LumberJocks Woodworking Forum banner
  • Please post in our Community Feedback thread for help with the new forum software! If you are having trouble logging in, please Contact Us for assistance.
1 - 20 of 26 Posts

·
Registered
Joined
·
4,382 Posts
I would recommend saving your money to get a decent one. They cut very slow and wear you out in the process. I used to have this saw and it worked great for what I was doing with it (building a house). Despite being self-propelled, it was tedious work and time consuming. I can have a guy here make me a nice band saw, sawmill that cuts 46" wide, 18 horse with a starter for $4700. After sharpening a 42" chainsaw every 6 or 7 pass, I have learned a lot of patience.
 

·
Registered
Joined
·
170 Posts
I own a Granberg CSM that I use quite frequently. I like it and it does the job for me, since I don't saw huge logs. These CSM's work just fine as long as you keep a couple things in mind: make sure your chainsaw is powerful enough for the job. if buy this CSM and try to attach it to a homelite or poulan 40cc saw, you'll be supremely disappointed. if you run a 20" bar, you need to have at least 60cc preferably more. also, as mrjinx007 said, definitely have patience. I used mine just this past weekend cutting a 7' long slab for an outdoor bench. it took me close to 45 min. to cut the top and bottom. it is a slow process. and very physical work too.
at any rate, if none of those things dissuade you, the Granberg is a solid piece of equipment. haven't had any problems out of mine so far.
 

·
In Loving Memory
Joined
·
15,066 Posts
I tried the Alaskan Chainsaw Mill with a Jonserad saw. I was burning a tank of fuel per 6' cut, working WAY too hard, and getting a pretty ragged cut. Found a WoodMizer LT15 on CL and have been a happy camper ever since!

Chainsaw milling is a sport for the young, stout, and patient! I am none of those.
 

·
Registered
Joined
·
170 Posts
Gridlockd,
Do you put a ripping chain on the chainsaw?
- Case101
No, I don't use a ripping chain. I find that I get just as good a cut with a standard chain. Obviously it's not band saw quality cuts, but you can't honestly expect that with a chainsaw.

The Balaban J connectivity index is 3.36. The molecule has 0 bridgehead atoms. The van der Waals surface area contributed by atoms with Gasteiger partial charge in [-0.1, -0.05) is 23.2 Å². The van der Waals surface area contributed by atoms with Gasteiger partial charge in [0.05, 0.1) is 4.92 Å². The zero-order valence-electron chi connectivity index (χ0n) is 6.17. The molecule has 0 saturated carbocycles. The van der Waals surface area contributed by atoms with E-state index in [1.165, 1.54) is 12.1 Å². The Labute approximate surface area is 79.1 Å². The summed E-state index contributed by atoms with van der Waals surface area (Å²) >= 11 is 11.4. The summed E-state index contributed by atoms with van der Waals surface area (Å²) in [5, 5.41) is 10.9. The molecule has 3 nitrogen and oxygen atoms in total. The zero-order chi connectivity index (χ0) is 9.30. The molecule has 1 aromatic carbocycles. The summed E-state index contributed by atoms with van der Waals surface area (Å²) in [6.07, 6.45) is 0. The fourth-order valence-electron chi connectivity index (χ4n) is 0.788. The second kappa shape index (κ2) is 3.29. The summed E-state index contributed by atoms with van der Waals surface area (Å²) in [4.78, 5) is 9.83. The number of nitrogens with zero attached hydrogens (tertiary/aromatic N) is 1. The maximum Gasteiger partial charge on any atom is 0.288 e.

Would a model like that attach to just about any chainsaw? I have an older stihl 16" blade. I don t need to cut real wide stuff.

- MissouriOutdoors88
I'm not sure that will work on a 16" bar. seems like 18" is the smallest they recommend.

Just remember, you can't go into this expecting dimensional, ready to glue up planks. no matter which tool you use, chainsaw or bandsaw mill, this will still need to be planed, jointed, etc. to make it smooth.
 

·
Registered
Joined
·
9,005 Posts
Ideally, you'd have a jointer and a planer. The jointer will flatten one side while squaring it to one adjacent side and it flattens by referencing the side that is being flattened. A planer flatten one side referencing the opposite side. I had a Stihl MS660 and cutting through 20" of most hardwoods was still painfully slow with a ripping chain sharpened down far enough to reduce the kerf another 10% or so from that of a new chain. I've found a local guy that I pay by the cut and he's pretty reasonable.
 

·
Premium Member
Joined
·
21,690 Posts
MO, I have this Haddon lumber maker. The cheapest thing I think you can do and very portable. When I built my log home I made a lot of stuff with it. I made all the hand rails in my loft out of eastern red cedar with it. It just mounts on your bar and then slides along a 2×4 attached to the log. You're not gonna cut miles of lumber with it, but you can make something. Definitely get a bench top planer before that jointer you posted.
http://www.amazon.com/Haddon-Lumbermaker/dp/B009L6CJXA
 

·
Registered
Joined
·
359 Posts
Discussion Starter · #16 ·
Also I called a guy who mills for people full time now since he's retired. He lives only 10 miles from me. Anyway, he charges 25 cents per board foot of what you get milled (end product). Is that a good deal?
 

·
In Loving Memory
Joined
·
15,066 Posts
Also I called a guy who mills for people full time now since he s retired. He lives only 10 miles from me. Anyway, he charges 25 cents per board foot of what you get milled (end product). Is that a good deal?

- MissouriOutdoors88
I would say that's a very good deal! For you, not for him!
 

·
Premium Member
Joined
·
21,690 Posts
Yes, attach a 2×4 and then slide the guide along the board. Cut a flat face and then attach the board to the new flat face, then after each cut move the board over however thick you want the slabs. I have an 18" bar and you will get about 15" at most depth of cut. I don't know, but 25 cents per board foot sounds pretty good. Walnut at st Charles hardwoods is about $9/bf.
 

·
Registered
Joined
·
359 Posts
Discussion Starter · #19 ·
Yea a buddy of mine got his walnut milled there for cheap. So I was trying to figure it out. If I take an 8' log that's about 15 inches wide, I'd probably just get it cut to like edge like 2" thick. That'd run me about how much? I'd get probably 6 slabs at 8 foot long 2 inches thick.
 
1 - 20 of 26 Posts
This is an older thread, you may not receive a response, and could be reviving an old thread. Please consider creating a new thread.
Top